Today is the last day of FAST 17. Yesterday a couple of hours were devoted to Work-in-Progress (WIP) reports.

WIP reports are kept to 4 minutes and a few slides. One in particular caught my eye.

In On Fault Resilience of File System Checkers, Om Rameshwar Gatla and Mai Zheng, posed an interesting question: how fault resilient are *nix fsck file system checkers?

This really happened
New Mexico State’s Texas Tech’s HPC center had a power failure. Once power was restored, file system checking commenced. But then there was another power failure, which led these grad students to look at whether or not an interrupted checking process would further damage data integrity.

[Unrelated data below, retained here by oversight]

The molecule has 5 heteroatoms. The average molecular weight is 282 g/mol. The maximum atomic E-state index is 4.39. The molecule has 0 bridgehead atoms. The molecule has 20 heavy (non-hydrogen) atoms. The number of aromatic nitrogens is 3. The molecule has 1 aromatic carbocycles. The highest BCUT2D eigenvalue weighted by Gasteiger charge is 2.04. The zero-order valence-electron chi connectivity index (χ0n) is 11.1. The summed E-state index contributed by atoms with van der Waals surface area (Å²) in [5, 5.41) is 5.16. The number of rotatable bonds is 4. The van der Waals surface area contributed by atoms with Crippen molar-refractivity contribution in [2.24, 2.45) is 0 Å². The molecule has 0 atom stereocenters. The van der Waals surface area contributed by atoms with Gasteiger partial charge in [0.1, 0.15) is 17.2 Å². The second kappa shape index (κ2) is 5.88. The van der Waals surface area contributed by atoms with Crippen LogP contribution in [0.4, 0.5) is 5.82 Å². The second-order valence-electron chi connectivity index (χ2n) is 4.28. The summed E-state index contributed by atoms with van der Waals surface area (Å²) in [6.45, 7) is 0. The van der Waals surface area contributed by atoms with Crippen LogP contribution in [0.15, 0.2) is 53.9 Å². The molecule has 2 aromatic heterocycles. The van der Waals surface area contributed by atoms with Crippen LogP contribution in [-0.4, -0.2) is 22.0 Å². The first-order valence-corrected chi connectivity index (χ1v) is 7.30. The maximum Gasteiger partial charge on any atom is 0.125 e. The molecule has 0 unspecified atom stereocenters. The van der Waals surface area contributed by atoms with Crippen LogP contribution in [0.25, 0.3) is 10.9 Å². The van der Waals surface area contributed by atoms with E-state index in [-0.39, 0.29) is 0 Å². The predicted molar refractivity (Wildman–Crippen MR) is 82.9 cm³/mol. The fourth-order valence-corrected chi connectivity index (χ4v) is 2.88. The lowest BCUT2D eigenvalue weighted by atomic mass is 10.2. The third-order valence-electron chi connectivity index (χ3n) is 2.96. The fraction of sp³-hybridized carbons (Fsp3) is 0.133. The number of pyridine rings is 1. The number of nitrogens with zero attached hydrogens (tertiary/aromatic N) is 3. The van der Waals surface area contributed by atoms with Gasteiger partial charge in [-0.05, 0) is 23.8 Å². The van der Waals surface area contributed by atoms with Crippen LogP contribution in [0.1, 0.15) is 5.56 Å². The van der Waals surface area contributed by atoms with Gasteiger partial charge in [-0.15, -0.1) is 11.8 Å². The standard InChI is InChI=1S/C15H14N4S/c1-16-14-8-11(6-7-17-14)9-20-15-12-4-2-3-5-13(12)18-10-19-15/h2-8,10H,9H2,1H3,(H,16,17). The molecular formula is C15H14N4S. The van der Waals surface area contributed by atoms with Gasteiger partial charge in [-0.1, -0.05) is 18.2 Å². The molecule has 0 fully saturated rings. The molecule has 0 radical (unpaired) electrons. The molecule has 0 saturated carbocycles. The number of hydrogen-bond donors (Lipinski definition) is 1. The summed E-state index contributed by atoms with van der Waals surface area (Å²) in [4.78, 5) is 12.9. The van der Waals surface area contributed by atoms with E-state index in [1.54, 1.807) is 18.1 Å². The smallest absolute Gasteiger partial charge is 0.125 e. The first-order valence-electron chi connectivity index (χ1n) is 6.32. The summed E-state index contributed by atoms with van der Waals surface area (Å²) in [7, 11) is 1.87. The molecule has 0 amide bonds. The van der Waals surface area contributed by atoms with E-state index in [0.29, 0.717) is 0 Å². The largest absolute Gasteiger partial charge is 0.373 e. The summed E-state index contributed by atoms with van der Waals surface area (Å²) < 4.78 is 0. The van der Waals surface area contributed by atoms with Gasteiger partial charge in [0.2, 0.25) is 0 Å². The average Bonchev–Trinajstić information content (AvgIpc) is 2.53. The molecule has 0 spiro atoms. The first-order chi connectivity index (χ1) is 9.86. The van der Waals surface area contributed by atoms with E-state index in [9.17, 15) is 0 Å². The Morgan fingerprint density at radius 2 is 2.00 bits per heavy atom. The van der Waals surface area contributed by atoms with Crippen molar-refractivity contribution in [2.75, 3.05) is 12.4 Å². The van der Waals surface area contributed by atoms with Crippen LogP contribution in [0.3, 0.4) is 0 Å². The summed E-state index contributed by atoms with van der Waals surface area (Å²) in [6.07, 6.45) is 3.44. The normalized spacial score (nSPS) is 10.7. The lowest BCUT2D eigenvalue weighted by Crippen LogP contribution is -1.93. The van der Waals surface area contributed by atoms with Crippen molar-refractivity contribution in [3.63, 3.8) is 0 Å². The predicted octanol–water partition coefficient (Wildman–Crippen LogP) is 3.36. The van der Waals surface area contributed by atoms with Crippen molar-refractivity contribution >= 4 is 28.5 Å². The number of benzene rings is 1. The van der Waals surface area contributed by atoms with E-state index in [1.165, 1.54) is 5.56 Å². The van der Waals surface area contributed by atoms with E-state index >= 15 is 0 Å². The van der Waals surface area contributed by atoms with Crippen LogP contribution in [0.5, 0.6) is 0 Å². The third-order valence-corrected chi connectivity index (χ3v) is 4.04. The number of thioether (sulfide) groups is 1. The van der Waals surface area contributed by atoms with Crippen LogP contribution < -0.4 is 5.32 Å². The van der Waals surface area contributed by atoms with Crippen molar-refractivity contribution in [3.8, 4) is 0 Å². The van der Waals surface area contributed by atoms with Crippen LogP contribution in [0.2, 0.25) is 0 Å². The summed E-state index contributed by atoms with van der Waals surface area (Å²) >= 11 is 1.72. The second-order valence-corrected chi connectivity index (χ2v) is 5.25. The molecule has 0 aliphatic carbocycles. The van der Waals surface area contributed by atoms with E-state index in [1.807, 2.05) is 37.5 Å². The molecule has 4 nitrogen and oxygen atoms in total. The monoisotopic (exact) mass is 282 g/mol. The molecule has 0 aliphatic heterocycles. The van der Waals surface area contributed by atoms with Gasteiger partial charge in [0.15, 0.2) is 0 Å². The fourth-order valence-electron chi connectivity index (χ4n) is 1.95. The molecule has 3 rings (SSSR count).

Why isn’t the answer ever no?
Bad news: yes, fsck interruptus can further corrupt data. Good news: it doesn’t always.

More bad news: fsck probably can’t fix the damage it produced on the second go.

The StorageMojo take
On my more pessimistic days I sometimes wonder that we have any uncorrupted data stored anywhere. But yes, our storage infrastructure often works, so that’s something.

This is just one more gotcha to be aware of. I hope Om and Mai can extend this research to further understand the sources of further corruption and figure out how to make fsck more robust.

Courteous comments welcome, of course.